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You may have heard the term cloud computing or ‘the Cloud,’ but could you describe what it is? There are so many definitions flying around that you wouldn’t be alone if you struggled to define it. Cloud computing is simply a set of pooled computing resources and services delivered over the web. When you diagram the relationships between all the elements it resembles a cloud.
Cloud computing—not to be confused with grid computing, utility computing, or autonomic computing—involves the interaction of several virtualized resources. Cloud Servers™ connect and share information based on the level of website traffic across the entire network. Cloud computing is often provided “as a service” over the Internet, typically in the form of infrastructure as a service (IaaS), platform as a service (PaaS), or software as a service (SaaS).
Cloud computing customers don’t have to raise the capital to purchase, manage, maintain, and scale the physical infrastructure required to handle drastic traffic fluctuations. Instead of having to invest time and money to keep their sites afloat, cloud computing customers simply pay for the resources they use, as they use them. This particular characteristic of cloud computing—its elasticity—means that customers no longer need to predict traffic, but can promote their sites aggressively and spontaneously. Engineering for peak traffic becomes a thing of the past.
Everybody is sure that cloud computing is key to the future of IT, but people often seem unsure quite what it is. In fact, it’s an umbrella term for a number of different trends, all involving the internet and its potential to simplify the way we use computers and extend their capabilities.
The “cloud” is the internet, and the term is fitting – it’s large, out there somewhere, and fuzzy at the edges. Cloud computing is about putting more of your material out there and less on PCs or servers that a business runs for itself.
You can do this in many ways, but with every vendor claiming to do cloud computing in some form it has become confusing. It is worth understanding terms such as SaaS (software-as-a- service) and PaaS (platform-as a-service) so as to evaluate vendor claims. There are radical differences between the various forms of cloud computing, and they do not all offer the same benefits.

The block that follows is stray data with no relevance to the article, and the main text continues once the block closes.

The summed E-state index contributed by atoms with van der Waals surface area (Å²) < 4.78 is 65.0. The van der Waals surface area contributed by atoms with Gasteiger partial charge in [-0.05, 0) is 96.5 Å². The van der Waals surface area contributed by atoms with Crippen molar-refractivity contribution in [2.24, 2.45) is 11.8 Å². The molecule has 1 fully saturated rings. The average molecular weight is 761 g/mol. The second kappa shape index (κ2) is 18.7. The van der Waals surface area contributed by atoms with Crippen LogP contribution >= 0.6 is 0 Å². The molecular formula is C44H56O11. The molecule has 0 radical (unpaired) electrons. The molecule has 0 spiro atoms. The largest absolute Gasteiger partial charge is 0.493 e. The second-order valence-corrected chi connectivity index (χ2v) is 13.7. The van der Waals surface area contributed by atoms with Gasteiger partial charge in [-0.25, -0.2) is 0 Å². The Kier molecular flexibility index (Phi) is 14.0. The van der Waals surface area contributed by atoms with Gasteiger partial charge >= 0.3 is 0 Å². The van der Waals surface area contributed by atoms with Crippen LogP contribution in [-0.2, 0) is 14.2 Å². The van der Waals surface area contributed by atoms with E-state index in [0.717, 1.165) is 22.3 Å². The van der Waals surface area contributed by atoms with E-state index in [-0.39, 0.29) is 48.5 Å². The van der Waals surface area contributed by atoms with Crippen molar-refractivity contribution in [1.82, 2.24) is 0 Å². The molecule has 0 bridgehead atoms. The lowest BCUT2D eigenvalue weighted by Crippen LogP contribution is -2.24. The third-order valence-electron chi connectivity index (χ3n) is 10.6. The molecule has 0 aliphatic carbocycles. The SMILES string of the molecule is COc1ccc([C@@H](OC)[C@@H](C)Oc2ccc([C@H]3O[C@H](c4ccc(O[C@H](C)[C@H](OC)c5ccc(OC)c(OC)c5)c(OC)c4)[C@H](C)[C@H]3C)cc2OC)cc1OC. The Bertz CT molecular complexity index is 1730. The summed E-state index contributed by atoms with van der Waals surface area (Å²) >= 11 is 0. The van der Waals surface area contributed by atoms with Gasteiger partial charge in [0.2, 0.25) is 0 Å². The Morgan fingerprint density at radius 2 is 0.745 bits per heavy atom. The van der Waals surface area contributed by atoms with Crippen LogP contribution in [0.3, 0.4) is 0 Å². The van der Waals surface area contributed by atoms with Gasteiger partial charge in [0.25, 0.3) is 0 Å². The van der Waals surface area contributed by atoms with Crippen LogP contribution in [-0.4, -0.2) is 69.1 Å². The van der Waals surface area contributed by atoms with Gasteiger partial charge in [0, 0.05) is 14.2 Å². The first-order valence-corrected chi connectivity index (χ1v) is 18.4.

Essentially, cloud computing is the name for a large network of computer servers and connections. Many people make the mistake of assuming it is the internet, but it isn’t – you can certainly access cloud computing through the internet or internet-enabled devices (such as smartphones), but it is actually a system of computing. It allows ordinary users to access supercomputer levels of computing technology, which naturally opens up the number of things that you can achieve through computing.
For instance, it allows you to store and analyse much more data than previously, which can be useful when you need to compute information in order to make use of it. Say, for example, you have a large amount of data relating to your business but, as it stands, it’s just a load of numbers and coding and you can’t really make much sense of it. Processing it with a regular computer may well take a long time, but if you were to use cloud computing technology, such as the Amazon EC2 cloud, it would speed it up and enable you to use your data much faster.
These results can then be utilised in businesses to identify things such as how many customers they have had, trends in customer purchases and any other relevant information. This is obviously hugely useful when it comes to working out areas businesses are doing well in and other areas where they might need to improve.
Cloud computing can definitely help everyone, from businesses who want to make direct use of cloud computing technology to web users who might not even be aware that they are using it. For example, when you do a search through an online search engine such as Google, you type in your search phrase and then it comes back with a load of results for you to choose from. For the web user, this is a quick and simple process, but it’s actually made possible by Google’s vast network of computers and connections right across the world: this means that the information you get back in your search results is essentially data from the cloud.
Cloud computing also allows web users to access more technology more easily. An example of this is the Google Font Directory. For ages, web designers have been fairly limited in the fonts that they can use on websites because many people’s browsers are limited in what they can support. However, transferring the font directory to the cloud computing system means that there is a great quantity to choose from, which is revolutionising not only the way people work with computers but how we view the web.